Most design engineers use a minimum wall for burst calculations and nominal dimensions for collapse and axial calculations. Arguments can be made for using either assumption in the case of triaxial design. Most importantly, more so than the choice of dimensional assumptions, is that the results of the triaxial analysis should be consistent with the uniaxial ratings with which they may be compared.
Triaxial analysis is perhaps most valuable when evaluating burst loads. Hence, it makes sense to calibrate the triaxial analysis to be compatible with the uniaxial burst analysis. This can be done by the appropriate selection of a design factor. Because the triaxial result nominally reduces to the uniaxial burst result when no axial load is applied, the results of both of these analyses should be equivalent. Because the burst rating is based on 87.5% of the nominal wall thickness, a triaxial analysis based on nominal dimensions should use a design factor that is equal to the burst design factor multiplied by 8/7. This reflects the philosophy that a less conservative assumption should be used with a higher design factor. Hence, for a burst design factor of 1.1, a triaxial design factor of 1.25 should be used.
Final triaxal stress considerations
Fig. 2 graphically summarizes the triaxial, uniaxial, and biaxial limits that should be used in casing design along with a set of consistent design factors.
Because of the potential benefits (both cost savings and better mechanical integrity) that can be realized, a triaxial analysis is recommended for all well designs. Specific applications include:
- Saving money in burst design by taking advantage of the increased burst resistance in tension
- Accounting for large temperature effects on the axial load profile in high-pressure, high-temperature wells (this is particularly important in combined burst and compression loading)
- Accurately determining stresses when using thick-wall pipe (D/t < 12) (conventional uniaxial and biaxial methods have imbedded thin-wall assumptions)
- Evaluating buckling severity (permanent corkscrewing occurs when the triaxial stress exceeds the yield strength of the material)
While it is acknowledged that the von Mises criterion is the most accurate method of representing elastic yield behavior, use of this criterion in tubular design should be accompanied by a few precautions.
First, for most pipe used in oilfield applications, collapse is frequently an instability failure that occurs before the computed maximum triaxial stress reaches the yield strength. Hence, triaxial stress should not be used as a collapse criterion. Only in thick-wall pipe does yielding occur before collapse.
Second, the accuracy of triaxial analysis is dependent upon the accurate representation of the conditions that exist both for the pipe as installed in the well and for the subsequent loads of interest. Often, it is the change in load conditions that is most important in stress analysis. Hence, an accurate knowledge of all temperatures and pressures that occur over the life of the well can be critical to accurate triaxial analysis.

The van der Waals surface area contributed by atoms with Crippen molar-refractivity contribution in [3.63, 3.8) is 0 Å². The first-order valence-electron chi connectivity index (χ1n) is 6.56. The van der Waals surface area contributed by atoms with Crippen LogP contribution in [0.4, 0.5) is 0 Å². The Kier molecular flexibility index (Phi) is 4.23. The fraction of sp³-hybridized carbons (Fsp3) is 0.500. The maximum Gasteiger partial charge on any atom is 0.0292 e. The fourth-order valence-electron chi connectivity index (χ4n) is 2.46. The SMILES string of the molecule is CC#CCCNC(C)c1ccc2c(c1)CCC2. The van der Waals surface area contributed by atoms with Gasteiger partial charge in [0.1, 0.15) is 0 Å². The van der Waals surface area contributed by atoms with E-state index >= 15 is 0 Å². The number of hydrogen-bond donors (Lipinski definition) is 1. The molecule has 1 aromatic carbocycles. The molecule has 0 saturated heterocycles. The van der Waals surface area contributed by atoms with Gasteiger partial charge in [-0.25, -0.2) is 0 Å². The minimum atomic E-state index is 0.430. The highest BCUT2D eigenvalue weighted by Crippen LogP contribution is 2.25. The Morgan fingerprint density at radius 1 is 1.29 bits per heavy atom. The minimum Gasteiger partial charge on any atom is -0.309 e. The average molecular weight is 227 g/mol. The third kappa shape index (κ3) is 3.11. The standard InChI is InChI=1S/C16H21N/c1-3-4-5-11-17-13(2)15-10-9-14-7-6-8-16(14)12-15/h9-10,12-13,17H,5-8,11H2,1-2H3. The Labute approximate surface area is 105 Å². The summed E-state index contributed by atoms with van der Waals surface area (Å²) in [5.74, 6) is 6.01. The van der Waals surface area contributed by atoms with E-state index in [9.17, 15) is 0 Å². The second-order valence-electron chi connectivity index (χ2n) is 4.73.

Sample design calculations
In the examples that are discussed next, burst and collapse criteria are examined. Triaxial stresses are calculated for a variety of load situations to demonstrate how the casing strength formulas and the load formulas are actually used.
Sample burst calculation with triaxal comparison
Assume that we have a 13 ^{3}/_{8}-in., 72-lbm/ft N-80 intermediate casing set at 9,000 ft and cemented to surface. The burst differential pressure for this casing is given by Eq. 1.
The load case we will test against is the burst displacement-to-gas case, with formation pressure of 6,000 psi, formation depth at 12,000 ft, and gas gradient equal to 0.1 psi/ft.
According to this calculation, the casing is strong enough to resist this burst pressure. As an additional test, let us calculate the von Mises stress associated with this case. Surface axial stress is the casing weight divided by the cross-sectional area (20.77 in.^{2}) less pressure loads when cemented (assume 15 lbm/gal cement).
The radial stresses for the internal and external radii are the internal and external pressures.
The hoop stresses are calculated by the Lamé formula ( Eq. 10 ).
The von Mises equivalent stress or triaxial stress is given as Eq. 9. Evaluating Eq. 9 at the inside radius and at the outside radius, we have
and
The maximum von Mises stress is at the inside of the 13 ^{3}/_{8}-in. casing with a value that is 66% of the yield stress. In the burst calculation, the applied pressure was 89% of the calculated burst pressure. Thus, the burst calculation is conservative compared to the von Mises calculation for this case.
Sample collapse calculation